Crossing boundaries in conservation physiology. 

Tomlinson, S. Rummer, J.L., Hultine, K.R. and Cooke, S. (2018) Crossing boundaries in conservation physiology. Conservation Physiology. Journal of Experimental Biology. 

Ecophysiology investigates the mechanisms underpinning the interactions between an organism and its environment (Block and Vannier, 1994). The audience of, and contributors to, ‘Conservation Physiology’ are well aware as to how intriguingly complex these interactions can be; yet, we tend to take this one step further. We do not aim just to understand these complexities in some abstract sense. We want our research to be ‘useful and relevant’ to society. A critical aspect of ecophysiology has always been that it can be researched in anthropogenic or managed environments (Feder and Block, 1991; Block and Vannier, 1994), and there is a long heritage that enmeshes physiological measurements with conservation interests (Wikelski and Cooke, 2006; Cooke et al., 2013). Indeed, it has been recognized for well over two decades that the full potential of conservation science depends on the integration of diverse expertise (Cooke et al., 2013), and between research and practice (Cooke and O’Connor, 2010). Yet is conservation physiology really a useful science, and have we truly begun to establish the levels of cross-disciplinary collaboration required to make it so? Furthermore, do these broad collaborations involving complex research themes fit within the practical urgency of a conservation crisis?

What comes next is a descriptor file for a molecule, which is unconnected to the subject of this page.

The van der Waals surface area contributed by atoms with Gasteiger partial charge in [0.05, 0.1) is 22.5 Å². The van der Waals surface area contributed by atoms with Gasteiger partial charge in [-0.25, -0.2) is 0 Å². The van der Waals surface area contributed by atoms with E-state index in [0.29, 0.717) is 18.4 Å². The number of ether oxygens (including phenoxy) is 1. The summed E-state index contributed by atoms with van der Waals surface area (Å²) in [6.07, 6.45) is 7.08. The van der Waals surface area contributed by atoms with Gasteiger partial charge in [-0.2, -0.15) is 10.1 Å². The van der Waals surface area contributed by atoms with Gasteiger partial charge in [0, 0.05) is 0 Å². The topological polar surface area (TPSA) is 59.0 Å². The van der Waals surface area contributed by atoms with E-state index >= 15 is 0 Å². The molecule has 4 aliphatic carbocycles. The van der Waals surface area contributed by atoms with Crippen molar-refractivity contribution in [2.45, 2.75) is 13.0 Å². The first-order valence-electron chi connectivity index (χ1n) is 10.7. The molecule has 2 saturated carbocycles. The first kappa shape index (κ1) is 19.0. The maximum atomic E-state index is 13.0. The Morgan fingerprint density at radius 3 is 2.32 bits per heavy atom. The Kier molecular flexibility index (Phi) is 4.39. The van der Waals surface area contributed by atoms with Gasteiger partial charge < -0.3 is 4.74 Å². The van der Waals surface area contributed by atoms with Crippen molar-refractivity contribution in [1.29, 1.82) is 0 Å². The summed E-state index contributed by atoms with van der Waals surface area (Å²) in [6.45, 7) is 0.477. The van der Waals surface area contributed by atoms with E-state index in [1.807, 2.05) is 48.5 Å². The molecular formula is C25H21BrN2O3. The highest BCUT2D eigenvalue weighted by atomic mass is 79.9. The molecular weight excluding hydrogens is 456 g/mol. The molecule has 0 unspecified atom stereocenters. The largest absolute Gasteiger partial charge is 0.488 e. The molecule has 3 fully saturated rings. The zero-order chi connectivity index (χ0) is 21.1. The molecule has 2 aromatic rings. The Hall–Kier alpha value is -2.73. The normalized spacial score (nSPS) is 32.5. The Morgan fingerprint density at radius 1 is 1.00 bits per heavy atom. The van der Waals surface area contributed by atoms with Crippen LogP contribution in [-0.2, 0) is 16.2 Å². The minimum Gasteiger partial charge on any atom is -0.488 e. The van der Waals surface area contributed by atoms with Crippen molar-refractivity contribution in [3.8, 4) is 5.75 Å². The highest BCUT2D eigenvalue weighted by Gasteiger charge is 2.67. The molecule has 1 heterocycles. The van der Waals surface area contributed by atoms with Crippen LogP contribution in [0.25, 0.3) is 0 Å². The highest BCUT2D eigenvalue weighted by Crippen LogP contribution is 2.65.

By the time something draws the attention of conservation practitioners it’s already in a state of crisis management, usually requiring immediate action (du Toit, 2010). Very rarely can we observe conservation challenges emerging at a slow enough pace such that we can track the threats over time and effectively develop evidence-based conservation responses. In some ways, this has always been touted as the prime strength of conservation physiology (Block and Vannier, 1994; Cooke and O’Connor, 2010; Cooke et al., 2013), because the discipline focuses on cause-and-effect relationships and the mechanisms that underpin ecological patterns. In practice, conservation physiology can rapidly draw empirical evidence to support conservation activities through targeted research programs that produce quantitative expectations of biological responses to environmental change. Generalizing these hypotheses is challenging, however, because it often involves taking measurements that are made in artificial, controlled environments and interpreting as if they were occurring in the complicated and often unpredictable real world (Tomlinson et al., 2014) or taking useful and insightful measurements of very complex processes in the field (Tomlinson et al., 2014). Complex questions require complex investigations and a broad and complex skill set (Dick et al., 2016). Typically, this is accomplished by conducting cross-disciplinary research in collaborative teams. Here, we discuss three ways in which conservation physiology is meeting the challenge of integrating diverse expertise to maximize its practical value: by crossing taxonomic boundaries, incorporating statistical approaches from other fields, and ultimately developing cutting-edge technologies to make suitable measurements of organisms in the field.